The All Blacks demolition of the Wallabies in this year’s Bledisloe Cup series is surely evidence enough that more needs to be done in the lower tiers of Australian Rugby.
A key component is the National Rugby Championship, which gets underway next weekend with the Canberra Vikings taking on Queensland Country at Viking Park. The NRC, in its fifth season, gives Australia that crucial second tier below Super Rugby.
The second level is well entrenched in South Africa and New Zealand with the Currie Cup and the Mitre 10 Cup. Australia, to a certain extent, has been playing catch up. The Australian Rugby Union launched the ill-fated Australian Rugby Championship in 2007 before it was axed after just one season because of ballooning costs. It was then resurrected in a revamped format with a new sponsor in 2014.
The Vikings’ role in this competition can’t be underestimated after the many barriers placed in front of previous Canberra teams in national, Sydney and Brisbane competitions. The ACT has been treated poorly at times over the years with schoolboy teams excluded, while the treatment of Canberra Kookaburras and the Vikings did little to progress the code in Canberra. At one stage, in a bid to play in the Brisbane competition after being excluded from Sydney, the Vikings were forced to pay the travel and accommodation costs of Brisbane teams when they played in Canberra.
The NRC has provided Canberra with a level playing field.
This competition is vital to provide a clear pathway for young local players seeking to play Super Rugby and the Wallabies. If Canberra didn’t have a team, the chances are these promising juniors such as Tom Ross, Mack Hansen and Ryan Lonergan, would be forced to play elsewhere for the next two months even though they are contracted to the Brumbies. It also provides an opportunity for players such as Ben Hyne – who missed the Super Rugby season with a knee injury – a chance to show Brumbies’ coach Dan McKellar what he is capable of doing against an opposition higher than club level.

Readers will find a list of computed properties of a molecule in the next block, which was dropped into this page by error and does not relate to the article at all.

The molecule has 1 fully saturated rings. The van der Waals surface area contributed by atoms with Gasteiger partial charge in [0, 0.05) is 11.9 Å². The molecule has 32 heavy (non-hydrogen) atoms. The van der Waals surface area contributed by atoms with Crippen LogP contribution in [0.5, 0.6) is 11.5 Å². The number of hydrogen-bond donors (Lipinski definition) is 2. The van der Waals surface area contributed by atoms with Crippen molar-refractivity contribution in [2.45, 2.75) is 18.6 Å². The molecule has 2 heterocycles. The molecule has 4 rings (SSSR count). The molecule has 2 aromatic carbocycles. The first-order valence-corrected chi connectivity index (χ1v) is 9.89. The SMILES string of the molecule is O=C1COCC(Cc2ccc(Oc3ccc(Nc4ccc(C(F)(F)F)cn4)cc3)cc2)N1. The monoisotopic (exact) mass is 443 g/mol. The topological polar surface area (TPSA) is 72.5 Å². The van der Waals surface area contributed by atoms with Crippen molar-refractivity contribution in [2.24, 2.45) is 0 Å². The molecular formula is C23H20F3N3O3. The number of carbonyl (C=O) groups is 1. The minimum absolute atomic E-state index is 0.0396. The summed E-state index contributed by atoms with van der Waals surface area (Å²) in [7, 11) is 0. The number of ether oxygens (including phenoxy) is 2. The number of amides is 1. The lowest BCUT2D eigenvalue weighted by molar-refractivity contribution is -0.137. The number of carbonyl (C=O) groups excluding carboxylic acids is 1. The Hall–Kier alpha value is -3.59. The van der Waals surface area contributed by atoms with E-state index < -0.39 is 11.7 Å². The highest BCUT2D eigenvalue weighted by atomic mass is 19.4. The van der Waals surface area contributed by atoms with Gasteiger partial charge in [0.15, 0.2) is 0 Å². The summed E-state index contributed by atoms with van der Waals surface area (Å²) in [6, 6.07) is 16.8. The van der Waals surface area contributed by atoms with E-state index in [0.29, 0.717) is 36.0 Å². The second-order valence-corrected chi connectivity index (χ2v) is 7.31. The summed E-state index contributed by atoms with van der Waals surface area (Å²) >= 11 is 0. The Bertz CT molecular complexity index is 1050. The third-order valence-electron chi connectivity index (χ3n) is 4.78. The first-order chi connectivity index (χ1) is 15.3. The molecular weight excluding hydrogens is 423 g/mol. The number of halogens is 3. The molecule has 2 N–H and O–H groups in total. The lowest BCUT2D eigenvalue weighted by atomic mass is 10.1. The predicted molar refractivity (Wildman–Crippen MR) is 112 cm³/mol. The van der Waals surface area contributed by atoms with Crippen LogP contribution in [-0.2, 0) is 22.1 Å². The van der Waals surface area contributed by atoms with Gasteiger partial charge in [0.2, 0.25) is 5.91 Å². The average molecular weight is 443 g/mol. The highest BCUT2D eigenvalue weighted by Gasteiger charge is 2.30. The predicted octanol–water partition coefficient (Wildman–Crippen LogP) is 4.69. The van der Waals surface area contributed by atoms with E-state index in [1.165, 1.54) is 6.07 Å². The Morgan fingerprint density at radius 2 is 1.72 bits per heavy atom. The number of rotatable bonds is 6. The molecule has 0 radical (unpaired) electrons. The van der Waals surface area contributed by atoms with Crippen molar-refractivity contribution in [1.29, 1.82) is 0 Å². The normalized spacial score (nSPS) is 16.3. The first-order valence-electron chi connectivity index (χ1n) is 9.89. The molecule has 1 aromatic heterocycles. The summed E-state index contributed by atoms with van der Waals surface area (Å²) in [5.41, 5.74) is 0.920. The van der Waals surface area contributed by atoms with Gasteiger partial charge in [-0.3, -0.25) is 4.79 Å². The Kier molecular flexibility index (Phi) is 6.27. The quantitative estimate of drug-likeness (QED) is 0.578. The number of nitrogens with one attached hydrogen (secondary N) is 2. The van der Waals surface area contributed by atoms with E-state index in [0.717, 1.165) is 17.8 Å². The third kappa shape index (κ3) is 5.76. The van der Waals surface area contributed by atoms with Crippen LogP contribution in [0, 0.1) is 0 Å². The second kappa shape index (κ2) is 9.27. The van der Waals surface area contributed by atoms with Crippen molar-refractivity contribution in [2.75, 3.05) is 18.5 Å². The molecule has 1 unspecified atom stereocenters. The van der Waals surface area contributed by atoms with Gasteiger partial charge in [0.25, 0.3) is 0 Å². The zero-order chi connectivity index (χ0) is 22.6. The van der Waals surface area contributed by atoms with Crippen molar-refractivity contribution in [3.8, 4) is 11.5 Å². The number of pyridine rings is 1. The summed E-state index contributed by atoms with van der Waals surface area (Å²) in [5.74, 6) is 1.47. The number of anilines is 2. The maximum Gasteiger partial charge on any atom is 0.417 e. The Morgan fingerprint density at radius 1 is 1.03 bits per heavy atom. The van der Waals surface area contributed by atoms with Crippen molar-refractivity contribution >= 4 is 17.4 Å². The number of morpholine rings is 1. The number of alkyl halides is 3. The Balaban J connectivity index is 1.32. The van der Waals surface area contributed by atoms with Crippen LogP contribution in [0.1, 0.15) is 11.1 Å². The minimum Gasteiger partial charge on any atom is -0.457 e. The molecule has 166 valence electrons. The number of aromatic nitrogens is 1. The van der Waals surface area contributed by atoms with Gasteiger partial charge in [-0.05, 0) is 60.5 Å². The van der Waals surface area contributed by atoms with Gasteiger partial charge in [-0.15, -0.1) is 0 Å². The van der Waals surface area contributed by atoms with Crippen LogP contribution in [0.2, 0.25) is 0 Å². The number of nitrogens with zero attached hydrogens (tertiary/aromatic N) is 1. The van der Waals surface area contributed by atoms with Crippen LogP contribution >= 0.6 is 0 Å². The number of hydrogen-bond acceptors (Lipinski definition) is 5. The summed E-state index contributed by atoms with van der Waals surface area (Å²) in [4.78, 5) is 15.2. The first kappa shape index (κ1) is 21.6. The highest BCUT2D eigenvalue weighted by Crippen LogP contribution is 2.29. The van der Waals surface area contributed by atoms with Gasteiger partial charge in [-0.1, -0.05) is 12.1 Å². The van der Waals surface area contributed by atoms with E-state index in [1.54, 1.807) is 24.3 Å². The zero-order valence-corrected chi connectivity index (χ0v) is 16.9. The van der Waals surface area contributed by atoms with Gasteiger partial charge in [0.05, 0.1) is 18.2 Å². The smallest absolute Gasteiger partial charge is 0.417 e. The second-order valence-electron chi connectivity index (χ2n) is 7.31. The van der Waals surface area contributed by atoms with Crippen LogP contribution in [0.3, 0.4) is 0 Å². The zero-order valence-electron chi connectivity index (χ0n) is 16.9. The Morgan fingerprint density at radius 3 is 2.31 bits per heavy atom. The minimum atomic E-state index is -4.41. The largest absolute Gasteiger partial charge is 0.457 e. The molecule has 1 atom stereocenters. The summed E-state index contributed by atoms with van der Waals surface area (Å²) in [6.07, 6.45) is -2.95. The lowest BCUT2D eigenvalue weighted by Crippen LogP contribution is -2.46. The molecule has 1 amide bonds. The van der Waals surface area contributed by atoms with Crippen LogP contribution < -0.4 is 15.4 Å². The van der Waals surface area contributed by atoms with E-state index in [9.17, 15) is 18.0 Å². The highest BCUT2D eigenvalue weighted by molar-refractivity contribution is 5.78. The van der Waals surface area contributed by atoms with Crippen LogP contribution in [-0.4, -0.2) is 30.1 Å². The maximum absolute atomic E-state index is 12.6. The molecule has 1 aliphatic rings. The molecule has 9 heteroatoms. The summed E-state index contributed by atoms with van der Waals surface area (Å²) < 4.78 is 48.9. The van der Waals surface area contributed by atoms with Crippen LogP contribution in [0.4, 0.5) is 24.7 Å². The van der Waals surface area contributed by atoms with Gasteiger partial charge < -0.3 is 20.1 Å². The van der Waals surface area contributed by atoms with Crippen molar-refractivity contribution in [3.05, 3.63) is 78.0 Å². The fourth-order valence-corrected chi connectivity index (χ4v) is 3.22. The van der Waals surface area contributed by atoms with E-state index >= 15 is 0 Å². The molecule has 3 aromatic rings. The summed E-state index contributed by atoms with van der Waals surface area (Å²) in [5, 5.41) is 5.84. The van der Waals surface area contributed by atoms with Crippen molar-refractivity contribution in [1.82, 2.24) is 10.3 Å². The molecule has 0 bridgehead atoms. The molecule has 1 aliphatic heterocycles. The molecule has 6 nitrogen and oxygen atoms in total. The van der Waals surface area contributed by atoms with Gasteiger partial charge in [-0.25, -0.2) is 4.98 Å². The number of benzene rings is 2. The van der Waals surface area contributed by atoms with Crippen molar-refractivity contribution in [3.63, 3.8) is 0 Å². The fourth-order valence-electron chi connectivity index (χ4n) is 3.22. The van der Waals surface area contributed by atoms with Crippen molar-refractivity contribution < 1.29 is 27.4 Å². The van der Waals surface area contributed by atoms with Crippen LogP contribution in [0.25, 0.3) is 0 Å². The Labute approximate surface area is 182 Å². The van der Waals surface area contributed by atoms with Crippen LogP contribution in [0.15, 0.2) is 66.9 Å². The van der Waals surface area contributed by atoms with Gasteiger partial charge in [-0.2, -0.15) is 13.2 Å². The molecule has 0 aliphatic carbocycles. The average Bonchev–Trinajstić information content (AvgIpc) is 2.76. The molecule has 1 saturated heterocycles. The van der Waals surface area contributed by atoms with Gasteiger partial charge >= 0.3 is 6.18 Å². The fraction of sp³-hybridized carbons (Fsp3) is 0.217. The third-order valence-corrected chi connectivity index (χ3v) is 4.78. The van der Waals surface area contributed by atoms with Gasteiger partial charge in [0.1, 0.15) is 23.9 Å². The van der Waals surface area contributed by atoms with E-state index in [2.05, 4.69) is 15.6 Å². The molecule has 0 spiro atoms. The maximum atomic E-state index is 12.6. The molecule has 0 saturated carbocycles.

There has, at times, been disquiet in ACT clubs over the fact that the team is called the Vikings. Some have suggested it had the perception of simply being a Tuggeranong team representing Canberra.
More recently though that opposition has dropped considerably as the Vikings’ organisation moved to reassure rival clubs that it was a team truly representing Canberra.
September 1: Canberra Vikings vs Queensland Country at Viking Park, 5 pm. Entry is free.
September 8: Canberra Vikings vs Sydney at Concord Oval, 3 pm
September 16: Canberra Vikings vs Western Force at Viking Park, 3 pm. Entry is free.
September 23: Canberra Vikings vs NSW Country Eagles at Armidale, 1 pm.
September 29: Canberra Vikings vs Melbourne Rising at Viking Park, 7 pm. Entry is free.
October 6: Canberra Vikings vs Fiji Drua at Lautoka, Fiji, 3 pm.
October 14: Canberra Vikings vs Brisbane City at Easts Rugby Club, Brisbane, 2 pm.